This however is vastly different from Kurosawa’s films on Shakespeare. Kurosawa’s “Ran”,  released in 1985, is a retelling of Shakespeare’s “King Lear”Kurosawa’s version is a violently lustful domestic drama centered on a conflict for power between a father and his sons. Presented through an ominous lens of betrayal, murder and deceit, the film is brilliantly presented; ferociously chaotic but never sacrificing its narrative lucidity.  Shakespeare for Kurosawa is terror, the terror in “King Lear”; Lear for Kurosawa is timeless yet contemporary.

I remember reading an article on Shakespeare’s play Hamlet being enacted in a festival on a beautiful beach resort in the Mediterranean. In this particular theatre production of Hamlet, Claudius’s court was dressed in modern costumes resembling those of the people on the beach. This was an attempt to find a contemporary connection with the audience so that the substance of the play could be brought home to the audience, as also the point that Shakespeare’s plays transcend  epochs, cultures or regions.

 To claim that Shakespeare is contemporary can at times however be dangerous. A shocking example of this was given by a Shakespearean critic who described the manner in which the Nazis used “The Merchant of Venice” to stir up hatred against the Jews. Shylock was presented as a man isolated from society, and insulted, injured, and loathed by all. Shakespeare also endowed the character of Shylock with a psychological depth that no other character in the play had. In fact, “The Merchant of Venice” has played a very unwelcome role in the sentiments against Jewish people. In the play, the trial has been portrayed as a merciless and shameless parody of justice by a fake lawyer.

From the point of view of homosexuality, Shakespeare may once again be regarded as being contemporary. Hans Meyer, the German literary critic, describes in his writings how in “The Merchant of Venice”, Antonio is homo-erotically tied to Bassanio.

Understanding Themes of Femininity and Marriage

Let us now take a look at the Elizabethan marriage customs and Shakespeare’s treatment of women that constitute a major barrier to the contemporary understanding of his work. “The Taming of the Shrew” has been presented as a good guide to marriage and delights the  male chauvinist. Similarly, there are many dialogues in Shakespeare’s plays in which the submission of women in marriage is praised along with qualities such as obedience, gentle voice and a reluctance to protest. In “King Lear”, “Her voice was ever soft,” Lear says over the dead body of his daughter Cordelia. He continues, “Gentle and low—an excellent thing in woman.” However, Cordelia is someone who answers back and so does the character of Beatrice in “Much Ado about Nothing”.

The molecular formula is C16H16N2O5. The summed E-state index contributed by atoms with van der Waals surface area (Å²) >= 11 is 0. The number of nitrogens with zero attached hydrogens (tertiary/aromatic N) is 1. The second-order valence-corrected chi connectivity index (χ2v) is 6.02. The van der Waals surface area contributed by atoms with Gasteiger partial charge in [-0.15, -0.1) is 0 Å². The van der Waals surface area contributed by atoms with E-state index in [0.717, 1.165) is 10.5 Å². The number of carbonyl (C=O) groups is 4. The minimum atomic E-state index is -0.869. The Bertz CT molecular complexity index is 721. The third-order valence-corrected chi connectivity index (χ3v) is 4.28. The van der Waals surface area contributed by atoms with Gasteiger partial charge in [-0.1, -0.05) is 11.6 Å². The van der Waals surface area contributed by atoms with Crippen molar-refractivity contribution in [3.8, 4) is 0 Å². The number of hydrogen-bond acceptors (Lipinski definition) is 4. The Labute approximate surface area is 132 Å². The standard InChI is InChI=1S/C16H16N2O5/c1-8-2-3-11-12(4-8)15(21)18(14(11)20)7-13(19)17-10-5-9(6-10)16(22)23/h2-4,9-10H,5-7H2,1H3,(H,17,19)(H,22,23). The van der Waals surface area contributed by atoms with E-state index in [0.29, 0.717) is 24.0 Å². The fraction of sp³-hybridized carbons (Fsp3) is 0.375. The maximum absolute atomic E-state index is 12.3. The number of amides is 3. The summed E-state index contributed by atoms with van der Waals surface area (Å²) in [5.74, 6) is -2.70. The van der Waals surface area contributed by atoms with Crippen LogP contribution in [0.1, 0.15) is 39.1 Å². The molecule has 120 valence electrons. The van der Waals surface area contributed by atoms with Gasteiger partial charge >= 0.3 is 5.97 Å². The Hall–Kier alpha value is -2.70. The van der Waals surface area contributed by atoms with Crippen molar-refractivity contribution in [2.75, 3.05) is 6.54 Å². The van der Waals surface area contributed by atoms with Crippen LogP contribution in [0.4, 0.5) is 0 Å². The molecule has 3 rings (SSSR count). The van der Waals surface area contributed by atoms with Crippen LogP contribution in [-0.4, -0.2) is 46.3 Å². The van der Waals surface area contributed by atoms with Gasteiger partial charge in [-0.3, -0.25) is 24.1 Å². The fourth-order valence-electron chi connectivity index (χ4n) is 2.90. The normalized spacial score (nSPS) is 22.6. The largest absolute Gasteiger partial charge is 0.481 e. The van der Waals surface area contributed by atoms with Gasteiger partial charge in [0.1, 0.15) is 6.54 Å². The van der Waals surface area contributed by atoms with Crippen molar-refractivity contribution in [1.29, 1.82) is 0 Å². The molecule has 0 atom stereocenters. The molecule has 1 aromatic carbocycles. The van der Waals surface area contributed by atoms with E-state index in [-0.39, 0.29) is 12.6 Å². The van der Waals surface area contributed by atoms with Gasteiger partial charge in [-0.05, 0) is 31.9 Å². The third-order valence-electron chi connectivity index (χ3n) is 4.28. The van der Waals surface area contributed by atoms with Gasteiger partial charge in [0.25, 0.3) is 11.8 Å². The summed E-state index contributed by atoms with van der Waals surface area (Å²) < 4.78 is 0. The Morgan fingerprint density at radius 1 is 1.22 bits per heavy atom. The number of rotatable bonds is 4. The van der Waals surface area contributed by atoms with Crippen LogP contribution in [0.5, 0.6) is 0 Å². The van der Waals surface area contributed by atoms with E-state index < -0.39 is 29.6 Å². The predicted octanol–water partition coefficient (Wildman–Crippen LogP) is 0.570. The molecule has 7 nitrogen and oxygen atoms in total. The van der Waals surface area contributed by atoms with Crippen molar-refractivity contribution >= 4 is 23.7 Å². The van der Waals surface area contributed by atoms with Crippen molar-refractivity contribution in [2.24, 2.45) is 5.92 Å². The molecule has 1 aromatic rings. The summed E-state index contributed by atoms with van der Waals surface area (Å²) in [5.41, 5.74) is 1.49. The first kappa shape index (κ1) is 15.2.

The question therefore remains, to what extent can a contemporary woman find herself in Shakespeare’s plays? In order to understand this, not only do we need to understand Shakespeare’s plays, but we also need to see how the ideas of the play connect with life outside the theatre. Can the women of today relate to Shakespeare’s plays and see their lives in the midst of the situations he presents in them? Men seem to be superior to woman in Shakespeare’s plays. The female characters are generally portrayed as powerless to influence the outcome of events; they are presented more as types than characters. Shakespeare’s heroines are like kaleidoscopes—they are all different from one another and have their own characteristic qualities, skills, flaws and failures. Shakespeare gives his heroines a leading part only when they dress up as men, as in the case of Portia, Viola and Rosalind. He wanted to prove that only when women dress as men can they behave in a rational and intelligent manner (such as Portia in “The Merchant of Venice”). Shakespeare was probably the first to perceive a characteristic masculine trait in every woman and in this respect he was close to Freud and three hundred years or so ahead of his time. In “Hamlet”, Gertrude has to marry another king, Claudius, who is the stronger man. Again Bianca, as soon as she gets the ring on her finger in “The Taming of the Shrew” says to Lucentio, “More fool you for betting on me!”Therefore in Shakespeare’s plays, men bet on women and we find a cynical society which, while protecting women actually batters them to pieces. Has the position of women actually improved in our society from Shakespeare’s time?